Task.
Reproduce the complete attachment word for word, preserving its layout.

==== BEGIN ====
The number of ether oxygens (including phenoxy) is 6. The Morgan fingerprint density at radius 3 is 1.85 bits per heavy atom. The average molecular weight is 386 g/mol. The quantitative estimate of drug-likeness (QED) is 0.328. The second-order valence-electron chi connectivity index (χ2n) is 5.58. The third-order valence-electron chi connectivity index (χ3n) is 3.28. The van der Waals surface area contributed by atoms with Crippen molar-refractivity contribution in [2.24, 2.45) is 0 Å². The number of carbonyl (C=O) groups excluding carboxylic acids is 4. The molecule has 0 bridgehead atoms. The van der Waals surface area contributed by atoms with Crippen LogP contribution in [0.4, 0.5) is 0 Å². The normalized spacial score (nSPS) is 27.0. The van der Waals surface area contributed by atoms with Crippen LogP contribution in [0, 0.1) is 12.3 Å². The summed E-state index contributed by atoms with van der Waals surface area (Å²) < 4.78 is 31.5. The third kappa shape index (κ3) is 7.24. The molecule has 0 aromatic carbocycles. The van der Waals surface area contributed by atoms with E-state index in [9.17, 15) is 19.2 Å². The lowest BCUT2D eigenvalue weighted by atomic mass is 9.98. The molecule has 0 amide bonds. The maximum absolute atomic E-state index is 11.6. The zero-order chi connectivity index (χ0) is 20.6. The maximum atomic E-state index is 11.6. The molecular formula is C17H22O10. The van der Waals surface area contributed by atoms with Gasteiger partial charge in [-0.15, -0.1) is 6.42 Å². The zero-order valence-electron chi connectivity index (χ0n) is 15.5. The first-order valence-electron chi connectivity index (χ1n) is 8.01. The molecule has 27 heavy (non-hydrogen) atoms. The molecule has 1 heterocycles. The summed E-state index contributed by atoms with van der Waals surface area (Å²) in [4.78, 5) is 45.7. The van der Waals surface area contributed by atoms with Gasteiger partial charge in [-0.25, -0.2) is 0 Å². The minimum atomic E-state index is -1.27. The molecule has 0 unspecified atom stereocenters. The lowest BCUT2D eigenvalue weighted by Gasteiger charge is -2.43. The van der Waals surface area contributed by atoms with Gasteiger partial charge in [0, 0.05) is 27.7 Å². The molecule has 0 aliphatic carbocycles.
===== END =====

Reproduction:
The number of ether oxygens (including phenoxy) is 6. The Morgan fingerprint density at radius 3 is 1.85 bits per heavy atom. The average molecular weight is 386 g/mol. The quantitative estimate of drug-likeness (QED) is 0.328. The second-order valence-electron chi connectivity index (χ2n) is 5.58. The third-order valence-electron chi connectivity index (χ3n) is 3.28. The van der Waals surface area contributed by atoms with Crippen molar-refractivity contribution in [2.24, 2.45) is 0 Å². The number of carbonyl (C=O) groups excluding carboxylic acids is 4. The molecule has 0 bridgehead atoms. The van der Waals surface area contributed by atoms with Crippen LogP contribution in [0.4, 0.5) is 0 Å². The normalized spacial score (nSPS) is 27.0. The van der Waals surface area contributed by atoms with Crippen LogP contribution in [0, 0.1) is 12.3 Å². The summed E-state index contributed by atoms with van der Waals surface area (Å²) < 4.78 is 31.5. The third kappa shape index (κ3) is 7.24. The molecule has 0 aromatic carbocycles. The van der Waals surface area contributed by atoms with E-state index in [9.17, 15) is 19.2 Å². The lowest BCUT2D eigenvalue weighted by atomic mass is 9.98. The molecule has 0 amide bonds. The maximum absolute atomic E-state index is 11.6. The zero-order chi connectivity index (χ0) is 20.6. The maximum atomic E-state index is 11.6. The molecular formula is C17H22O10. The van der Waals surface area contributed by atoms with Gasteiger partial charge in [-0.15, -0.1) is 6.42 Å². The zero-order valence-electron chi connectivity index (χ0n) is 15.5. The first-order valence-electron chi connectivity index (χ1n) is 8.01. The molecule has 27 heavy (non-hydrogen) atoms. The molecule has 1 heterocycles. The summed E-state index contributed by atoms with van der Waals surface area (Å²) in [4.78, 5) is 45.7. The van der Waals surface area contributed by atoms with Gasteiger partial charge in [-0.25, -0.2) is 0 Å². The minimum atomic E-state index is -1.27. The molecule has 0 unspecified atom stereocenters. The lowest BCUT2D eigenvalue weighted by Gasteiger charge is -2.43. The van der Waals surface area contributed by atoms with Gasteiger partial charge in [0, 0.05) is 27.7 Å². The molecule has 0 aliphatic carbocycles.